§ Mr. Walden
Two major studies have been undertaken on the potential for the use of advanced computer technology in higher education. A working party on future facilities for advanced research computing considered the likely needs for advanced research computing and the various options open to the university and research council community for acquiring, operating and providing access to the necessary services. The working party was chaired by Professor A. J. Forty of the university of Warwick and reported to the Advisory Board for the Research Councils, the Computer Board for Universities and Research Councils, and the University Grants Committee.
A second working party, under the chairmanship of Miss D. A. Nelson, then director of the computer centre at Hatfield polytechnic, considered the type and level of computing facilities that should be provided for teaching in universities and the services that should be provided by computing centres to support teaching facilities. It reported to the Computer Board for Universities and Research Councils.
§ Mr. Alton
asked the Secretary of State for Education and Science what steps he is taking to seek to ensure that British universities are able to gather the resources to finance projects to explore the potential uses of advanced computer technology in the university curriculum; what study he has made in this context of project Athena at the Massachusetts Institute of Technology; and if he will make a statement.
§ Mr. Walden
Project Athena is one of a number of overseas university activities that have been taken into account in formulating programmes to develop the use of advanced computer technology for teaching in United Kingdom universities. An important aspect of the project is the use of student work stations, connected by a local area network covering the campus at Massachusetts Institute of Technology, to enhance traditional teaching methods across a wide range of subjects. This is also the aim of a series of "pump-priming" teaching projects supported through the University Grants Committee and the Computer Board for Universities and Research Councils. Over 100 of these pilot projects are now in operation at a total cost of £7.5 million, including special funding of £1.5 million made available by my right hon. Friend.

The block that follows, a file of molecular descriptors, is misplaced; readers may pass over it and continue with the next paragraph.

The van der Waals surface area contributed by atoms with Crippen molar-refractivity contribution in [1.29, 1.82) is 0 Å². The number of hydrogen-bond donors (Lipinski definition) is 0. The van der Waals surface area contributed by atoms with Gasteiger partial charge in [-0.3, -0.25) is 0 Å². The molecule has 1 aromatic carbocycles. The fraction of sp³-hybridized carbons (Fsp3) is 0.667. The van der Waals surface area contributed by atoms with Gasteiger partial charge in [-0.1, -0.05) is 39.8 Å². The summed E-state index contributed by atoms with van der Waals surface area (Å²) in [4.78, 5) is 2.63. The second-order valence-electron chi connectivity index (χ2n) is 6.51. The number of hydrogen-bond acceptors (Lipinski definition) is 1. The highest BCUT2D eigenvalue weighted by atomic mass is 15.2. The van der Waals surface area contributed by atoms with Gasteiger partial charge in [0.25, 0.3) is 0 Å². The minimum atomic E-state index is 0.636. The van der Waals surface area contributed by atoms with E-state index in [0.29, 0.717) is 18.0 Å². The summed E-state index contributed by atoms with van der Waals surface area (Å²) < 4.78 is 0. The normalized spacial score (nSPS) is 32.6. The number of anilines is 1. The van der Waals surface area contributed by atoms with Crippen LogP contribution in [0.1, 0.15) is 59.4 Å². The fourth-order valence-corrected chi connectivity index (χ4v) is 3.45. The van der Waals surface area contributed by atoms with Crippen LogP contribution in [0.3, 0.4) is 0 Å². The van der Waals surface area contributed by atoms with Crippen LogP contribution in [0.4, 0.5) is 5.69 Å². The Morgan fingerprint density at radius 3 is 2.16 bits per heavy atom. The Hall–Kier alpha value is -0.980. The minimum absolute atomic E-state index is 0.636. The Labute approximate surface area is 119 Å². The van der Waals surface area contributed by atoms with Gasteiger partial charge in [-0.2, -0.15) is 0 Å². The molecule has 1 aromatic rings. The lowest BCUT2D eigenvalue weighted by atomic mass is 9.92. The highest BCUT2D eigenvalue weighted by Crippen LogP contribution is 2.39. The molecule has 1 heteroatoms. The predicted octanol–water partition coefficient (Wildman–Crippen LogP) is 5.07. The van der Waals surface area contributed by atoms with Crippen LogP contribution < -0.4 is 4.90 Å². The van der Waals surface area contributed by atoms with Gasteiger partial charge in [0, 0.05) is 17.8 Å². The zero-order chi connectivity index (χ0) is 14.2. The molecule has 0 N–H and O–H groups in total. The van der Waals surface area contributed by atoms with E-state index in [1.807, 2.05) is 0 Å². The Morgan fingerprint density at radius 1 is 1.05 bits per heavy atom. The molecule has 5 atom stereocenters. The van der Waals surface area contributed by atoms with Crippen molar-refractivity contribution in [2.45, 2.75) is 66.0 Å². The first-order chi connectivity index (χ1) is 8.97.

Another important objective of project Athena is to design systems that will allow computers built by different manufacturers to communicate freely. This activity is paralleled in the United Kingdom by the support of a Joint Academic Network (JANET) which enables computer systems at university, polytechnic and Research Council sites to talk to each other regardless of machine type or geographical location. This allows the cost-effective sharing of expensive resources. The Department, on the advice of the Computer Board, provides capital and 699W recurrent support totalling £3 million a year for the operation of JANET. In addition my right hon. Friend has made available special funding of £5 million over three years to enhance the scope and speed of the network.